Microsoft said Wednesday that it plans to clamp down hard on piraters of its next-generation operating systems, crippling both Windows Vista and Windows Server "Longhorn" if users fail to activate their copies within 30 days.
While the restriction of operating system features has been around since the advent of Windows XP in 2001, the new program takes that process a step further. It would also make widely distributed volume-license product keys -- traditionally supplied to corporations -- harder to use.
Called the Software Protection Program, the initiative is made up of several parts. The first move is to make certain features unavailable unless the user has confirmed their copy of Windows as genuine. Only licensed copies would have access to Aero -- Vista's new user interface -- and ReadyBoost, which uses a flash drive to temporarily add more memory to a computer system.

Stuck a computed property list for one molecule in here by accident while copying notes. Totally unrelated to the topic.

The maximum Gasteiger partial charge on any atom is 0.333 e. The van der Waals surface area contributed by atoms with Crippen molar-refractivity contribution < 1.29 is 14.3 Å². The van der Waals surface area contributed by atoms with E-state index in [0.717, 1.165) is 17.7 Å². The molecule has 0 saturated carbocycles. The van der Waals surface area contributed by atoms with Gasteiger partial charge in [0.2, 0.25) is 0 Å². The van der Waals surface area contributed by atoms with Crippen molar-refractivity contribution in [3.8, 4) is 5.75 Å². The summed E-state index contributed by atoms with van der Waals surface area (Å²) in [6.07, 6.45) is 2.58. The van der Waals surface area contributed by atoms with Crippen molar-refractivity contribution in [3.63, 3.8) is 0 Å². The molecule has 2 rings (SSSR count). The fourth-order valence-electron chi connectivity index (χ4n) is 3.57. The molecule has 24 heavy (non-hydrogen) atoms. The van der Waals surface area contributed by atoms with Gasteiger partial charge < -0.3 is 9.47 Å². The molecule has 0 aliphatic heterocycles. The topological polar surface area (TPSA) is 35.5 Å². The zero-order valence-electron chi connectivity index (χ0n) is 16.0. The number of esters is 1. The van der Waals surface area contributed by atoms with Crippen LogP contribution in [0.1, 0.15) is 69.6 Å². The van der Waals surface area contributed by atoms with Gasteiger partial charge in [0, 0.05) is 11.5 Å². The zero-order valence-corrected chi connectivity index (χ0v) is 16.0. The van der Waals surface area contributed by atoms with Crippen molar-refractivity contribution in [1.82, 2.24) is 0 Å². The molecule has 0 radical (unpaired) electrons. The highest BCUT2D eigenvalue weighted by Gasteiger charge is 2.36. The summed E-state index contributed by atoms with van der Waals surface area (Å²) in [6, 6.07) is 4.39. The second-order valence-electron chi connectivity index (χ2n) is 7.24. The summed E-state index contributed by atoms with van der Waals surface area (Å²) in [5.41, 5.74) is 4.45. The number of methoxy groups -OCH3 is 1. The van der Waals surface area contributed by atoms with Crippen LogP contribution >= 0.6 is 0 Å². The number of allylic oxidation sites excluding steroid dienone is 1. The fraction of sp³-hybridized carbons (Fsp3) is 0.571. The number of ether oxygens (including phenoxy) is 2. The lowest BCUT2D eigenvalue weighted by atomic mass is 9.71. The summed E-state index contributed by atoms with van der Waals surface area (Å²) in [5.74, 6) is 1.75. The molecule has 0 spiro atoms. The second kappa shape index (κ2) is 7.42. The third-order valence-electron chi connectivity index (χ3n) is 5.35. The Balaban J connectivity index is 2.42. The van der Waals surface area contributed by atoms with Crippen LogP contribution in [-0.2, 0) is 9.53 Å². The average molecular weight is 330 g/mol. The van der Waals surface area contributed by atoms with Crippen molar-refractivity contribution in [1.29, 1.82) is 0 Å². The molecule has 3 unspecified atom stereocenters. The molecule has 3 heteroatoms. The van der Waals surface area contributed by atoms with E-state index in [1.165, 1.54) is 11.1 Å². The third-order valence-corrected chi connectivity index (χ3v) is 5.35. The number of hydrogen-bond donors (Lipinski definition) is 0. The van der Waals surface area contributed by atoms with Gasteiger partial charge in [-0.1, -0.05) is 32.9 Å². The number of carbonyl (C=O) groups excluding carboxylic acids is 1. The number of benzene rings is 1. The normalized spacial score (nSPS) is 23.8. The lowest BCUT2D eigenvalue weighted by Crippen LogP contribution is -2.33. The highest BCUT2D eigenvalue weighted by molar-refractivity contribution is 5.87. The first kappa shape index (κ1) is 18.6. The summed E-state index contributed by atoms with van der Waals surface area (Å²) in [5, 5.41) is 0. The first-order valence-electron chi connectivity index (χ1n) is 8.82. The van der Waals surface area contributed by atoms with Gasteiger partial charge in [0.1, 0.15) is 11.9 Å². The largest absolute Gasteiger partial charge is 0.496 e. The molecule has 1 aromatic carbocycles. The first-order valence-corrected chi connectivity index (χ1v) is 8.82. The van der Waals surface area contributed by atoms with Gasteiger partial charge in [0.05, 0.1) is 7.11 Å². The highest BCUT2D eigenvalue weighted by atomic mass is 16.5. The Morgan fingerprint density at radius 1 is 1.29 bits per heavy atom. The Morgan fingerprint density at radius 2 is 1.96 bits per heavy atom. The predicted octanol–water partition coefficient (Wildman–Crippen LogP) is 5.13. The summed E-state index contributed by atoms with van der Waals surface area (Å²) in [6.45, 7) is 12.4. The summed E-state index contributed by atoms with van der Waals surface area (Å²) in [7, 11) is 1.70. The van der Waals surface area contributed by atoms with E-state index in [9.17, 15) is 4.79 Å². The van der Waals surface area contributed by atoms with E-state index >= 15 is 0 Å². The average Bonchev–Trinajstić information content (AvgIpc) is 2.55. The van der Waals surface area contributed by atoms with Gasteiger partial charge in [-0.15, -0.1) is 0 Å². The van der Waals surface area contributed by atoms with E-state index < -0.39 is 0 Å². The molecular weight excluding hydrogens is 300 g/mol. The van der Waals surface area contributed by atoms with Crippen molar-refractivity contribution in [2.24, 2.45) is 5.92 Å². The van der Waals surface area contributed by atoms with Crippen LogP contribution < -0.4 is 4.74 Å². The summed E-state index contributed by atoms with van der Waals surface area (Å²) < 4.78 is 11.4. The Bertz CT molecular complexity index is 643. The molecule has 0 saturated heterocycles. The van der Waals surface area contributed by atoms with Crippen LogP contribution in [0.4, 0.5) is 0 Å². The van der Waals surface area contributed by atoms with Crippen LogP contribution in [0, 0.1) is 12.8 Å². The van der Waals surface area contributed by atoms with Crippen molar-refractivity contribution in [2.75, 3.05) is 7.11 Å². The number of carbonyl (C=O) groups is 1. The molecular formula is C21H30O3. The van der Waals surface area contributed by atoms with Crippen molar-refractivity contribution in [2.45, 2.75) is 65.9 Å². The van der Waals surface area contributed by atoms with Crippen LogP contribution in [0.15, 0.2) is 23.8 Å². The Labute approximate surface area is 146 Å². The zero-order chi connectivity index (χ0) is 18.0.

Additionally, the functionality of Windows Defender would be crippled, and optional downloads from Windows Update would be unavailable to the unlicensed user. Microsoft would also place a watermark on the desktop at all times that reads "This copy of Windows is not genuine."